“People close to Camilo had anecdotes of his life, having died relatively recently,” said Broderick. “It was information that I could tell.”
Having abandoned the priesthood and the “theatrical aspects of the Catholic Church,” Broderick was at ends with his future plans. He wanted to write, but he needed a subject. He was eager to tell a very Colombian story but needed a mentor.
Enter Austrian philosopher and Catholic priest Ivan Illich. Contacts were shared and Illich formally introduced Broderick to Walter Bradbury, a senior editor at the U.S publishing giant Doubleday. They wanted to commission a biography on Camilo Torres, the Colombian who had become the “Che Guevara of the Christian world.”
With anti-imperialism fanning the flames of the English-speaking world, the Vietnam War changing global opinion, and students rallying to the pyres from Washington to San Francisco to burn their draft cards, “Camilo Torres” was poised to become a literary legend.
Broderick was granted a monk’s cell in the monastery in the south of Bogotá to begin writing the life and times of a fellow priest who for many, including theologians, was already a “hero, saint and martyr.” Ironically, according to Broderick, Camilo “was a fly-by-night phenomenon” within Colombia.
The son of a famous paediatrician from a respected Bogotá family, Camilo’s short life was matched by his short-lived political movement. Events surrounding his death in the hills of Santander, near the town of San Vicente de Chucurí, remain shrouded in mystery and were silenced by the army who ambushed the ELN’s leader in 1966 during his first combat role, killing him with a bullet to the chest.
The guerrilla-priest’s body was placed anonymously in a military graveyard near the departmental capital of Bucaramanga with the exact coordinates kept a state secret.
As the Colombian government announced recently that it has entered into peace “conversations” with the 1,600-strong guerrilla force, the entity’s Central Command insist Camilo Torres’ body be exhumed and given a dignified burial. “He was a romantic hero,” said Broderick. “He died for his convictions.”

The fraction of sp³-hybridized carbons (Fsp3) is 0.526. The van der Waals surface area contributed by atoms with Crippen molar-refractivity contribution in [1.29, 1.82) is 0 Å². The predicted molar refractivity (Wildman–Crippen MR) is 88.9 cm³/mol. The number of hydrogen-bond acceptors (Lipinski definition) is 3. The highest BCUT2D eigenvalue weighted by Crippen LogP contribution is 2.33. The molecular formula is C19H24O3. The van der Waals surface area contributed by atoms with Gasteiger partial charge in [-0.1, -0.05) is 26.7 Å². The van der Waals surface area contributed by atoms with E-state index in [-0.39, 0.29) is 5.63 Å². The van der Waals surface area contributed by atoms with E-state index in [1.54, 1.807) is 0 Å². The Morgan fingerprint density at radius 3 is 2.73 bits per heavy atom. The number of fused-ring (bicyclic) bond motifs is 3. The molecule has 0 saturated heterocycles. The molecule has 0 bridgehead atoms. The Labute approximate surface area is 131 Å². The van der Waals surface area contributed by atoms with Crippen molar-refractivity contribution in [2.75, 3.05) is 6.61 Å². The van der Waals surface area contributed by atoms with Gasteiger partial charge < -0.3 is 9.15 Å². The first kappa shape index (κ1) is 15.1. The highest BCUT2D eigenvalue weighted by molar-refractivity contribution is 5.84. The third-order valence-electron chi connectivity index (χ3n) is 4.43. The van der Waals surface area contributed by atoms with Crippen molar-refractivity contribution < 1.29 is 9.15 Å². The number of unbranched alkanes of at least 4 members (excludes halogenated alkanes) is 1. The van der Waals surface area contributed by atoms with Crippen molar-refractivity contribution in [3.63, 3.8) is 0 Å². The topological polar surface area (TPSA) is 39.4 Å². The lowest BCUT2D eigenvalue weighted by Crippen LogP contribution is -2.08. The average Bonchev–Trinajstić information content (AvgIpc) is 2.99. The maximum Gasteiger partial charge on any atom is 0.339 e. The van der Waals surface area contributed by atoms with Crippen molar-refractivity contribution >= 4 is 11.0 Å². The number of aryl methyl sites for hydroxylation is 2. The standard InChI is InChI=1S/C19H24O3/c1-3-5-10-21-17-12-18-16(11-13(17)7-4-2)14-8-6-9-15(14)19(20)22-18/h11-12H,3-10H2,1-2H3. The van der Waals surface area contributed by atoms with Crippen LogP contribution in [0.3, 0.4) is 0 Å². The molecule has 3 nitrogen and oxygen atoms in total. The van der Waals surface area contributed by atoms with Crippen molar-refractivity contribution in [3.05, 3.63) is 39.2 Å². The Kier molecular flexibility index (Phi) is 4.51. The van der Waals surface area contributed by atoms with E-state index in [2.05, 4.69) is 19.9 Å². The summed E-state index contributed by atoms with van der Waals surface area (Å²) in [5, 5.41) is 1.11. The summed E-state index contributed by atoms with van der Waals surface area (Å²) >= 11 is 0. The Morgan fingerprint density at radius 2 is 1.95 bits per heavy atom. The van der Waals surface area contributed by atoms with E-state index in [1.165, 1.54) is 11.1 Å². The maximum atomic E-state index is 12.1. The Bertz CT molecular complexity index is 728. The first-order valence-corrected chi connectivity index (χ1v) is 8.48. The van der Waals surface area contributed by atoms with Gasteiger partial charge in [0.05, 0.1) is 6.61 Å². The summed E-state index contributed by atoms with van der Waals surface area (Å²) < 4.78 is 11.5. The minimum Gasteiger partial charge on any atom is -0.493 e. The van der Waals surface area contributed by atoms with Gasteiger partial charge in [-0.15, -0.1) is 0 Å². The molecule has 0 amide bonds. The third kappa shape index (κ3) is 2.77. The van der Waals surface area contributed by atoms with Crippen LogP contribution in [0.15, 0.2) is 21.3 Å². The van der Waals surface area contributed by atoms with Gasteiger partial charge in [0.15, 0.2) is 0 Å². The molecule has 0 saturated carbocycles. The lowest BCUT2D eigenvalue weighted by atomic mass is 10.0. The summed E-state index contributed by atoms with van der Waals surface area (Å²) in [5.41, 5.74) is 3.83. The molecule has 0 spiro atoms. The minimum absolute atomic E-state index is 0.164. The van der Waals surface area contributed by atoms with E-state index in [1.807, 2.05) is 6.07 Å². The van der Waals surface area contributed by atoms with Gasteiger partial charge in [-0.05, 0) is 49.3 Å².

To write the book, Broderick approached those closest to the legendary Camilo: his overly protective mother Isabel Restrepo Gaviria; school friends from the Liceo Cervantes; and faculty members at the National University’s sociology department, which Camilo founded.
And then he spoke with Marguerite-Marie Olivieri, or “Guitemie,” an attractive and combative French guerrillera who became the priest’s companion and battle-ready confidant. “The majority of Colombians don’t know who Camilo Torres was,” said Broderick. “Camilo didn’t live long enough to do any harm. He was lucky to be shot with the first bullet that came his way — and which exalted him to the altars.”
Publishing the ELN Leader’s Tale
After four years compiling testimonies in Colombia and Cuba, where Camilo’s mother Isabel was residing, Broderick’s book hit the shelves in 1975. The release threatened to mark the author as a “subversive” despite the fact that General Álvaro Valencia Tovar, who commandeered the attack on Camilo, helped confirm details of the guerrilla’s final stand at Patio Cemento. The general’s recollection coincided with that of the ELN’s Pedro Vargas serving time in La Picota prison.
According to Broderick, his “book died as the moment had passed” with the English-language readers. Having handed over his world rights to Doubleday, the publisher sold the manuscript to a Barcelona-based editor to be translated into Spanish.
From Spain it turned up in Mexico and then Colombia. The Spanish-version of the biography sold 100,000 copies during the 1970s and now, 41 years later, still stacks shelves. Broderick emphasizes he never received “a single penny.”